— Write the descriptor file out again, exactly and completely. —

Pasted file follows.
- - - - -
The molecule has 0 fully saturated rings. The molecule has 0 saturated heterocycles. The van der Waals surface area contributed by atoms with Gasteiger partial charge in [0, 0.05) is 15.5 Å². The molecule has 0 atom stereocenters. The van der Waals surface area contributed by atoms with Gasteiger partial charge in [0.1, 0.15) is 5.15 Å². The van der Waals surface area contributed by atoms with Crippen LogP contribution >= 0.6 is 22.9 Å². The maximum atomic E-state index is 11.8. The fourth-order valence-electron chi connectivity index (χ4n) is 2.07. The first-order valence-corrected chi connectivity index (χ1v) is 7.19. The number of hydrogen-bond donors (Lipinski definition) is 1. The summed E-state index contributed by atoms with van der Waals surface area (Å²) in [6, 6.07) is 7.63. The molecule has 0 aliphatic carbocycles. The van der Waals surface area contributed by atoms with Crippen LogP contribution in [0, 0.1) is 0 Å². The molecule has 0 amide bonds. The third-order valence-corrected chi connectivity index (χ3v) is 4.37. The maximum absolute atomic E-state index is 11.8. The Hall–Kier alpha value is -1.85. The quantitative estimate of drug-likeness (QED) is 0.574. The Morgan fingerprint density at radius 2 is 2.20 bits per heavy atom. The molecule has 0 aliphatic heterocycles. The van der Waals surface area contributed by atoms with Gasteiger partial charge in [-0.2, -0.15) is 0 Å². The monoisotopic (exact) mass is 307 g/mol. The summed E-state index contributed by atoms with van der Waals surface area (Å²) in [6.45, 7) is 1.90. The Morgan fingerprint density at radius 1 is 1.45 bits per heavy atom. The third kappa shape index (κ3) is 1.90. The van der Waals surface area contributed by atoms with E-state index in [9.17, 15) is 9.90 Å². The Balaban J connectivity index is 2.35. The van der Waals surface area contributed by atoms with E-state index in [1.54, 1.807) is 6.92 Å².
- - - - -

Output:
The molecule has 0 fully saturated rings. The molecule has 0 saturated heterocycles. The van der Waals surface area contributed by atoms with Gasteiger partial charge in [0, 0.05) is 15.5 Å². The molecule has 0 atom stereocenters. The van der Waals surface area contributed by atoms with Gasteiger partial charge in [0.1, 0.15) is 5.15 Å². The van der Waals surface area contributed by atoms with Crippen LogP contribution >= 0.6 is 22.9 Å². The maximum atomic E-state index is 11.8. The fourth-order valence-electron chi connectivity index (χ4n) is 2.07. The first-order valence-corrected chi connectivity index (χ1v) is 7.19. The number of hydrogen-bond donors (Lipinski definition) is 1. The summed E-state index contributed by atoms with van der Waals surface area (Å²) in [6, 6.07) is 7.63. The molecule has 0 aliphatic carbocycles. The van der Waals surface area contributed by atoms with Crippen LogP contribution in [0, 0.1) is 0 Å². The molecule has 0 amide bonds. The third-order valence-corrected chi connectivity index (χ3v) is 4.37. The maximum absolute atomic E-state index is 11.8. The Hall–Kier alpha value is -1.85. The quantitative estimate of drug-likeness (QED) is 0.574. The Morgan fingerprint density at radius 2 is 2.20 bits per heavy atom. The molecule has 0 aliphatic heterocycles. The van der Waals surface area contributed by atoms with Gasteiger partial charge in [-0.2, -0.15) is 0 Å². The monoisotopic (exact) mass is 307 g/mol. The summed E-state index contributed by atoms with van der Waals surface area (Å²) in [6.45, 7) is 1.90. The Morgan fingerprint density at radius 1 is 1.45 bits per heavy atom. The third kappa shape index (κ3) is 1.90. The van der Waals surface area contributed by atoms with E-state index in [9.17, 15) is 9.90 Å². The Balaban J connectivity index is 2.35. The van der Waals surface area contributed by atoms with E-state index in [1.54, 1.807) is 6.92 Å².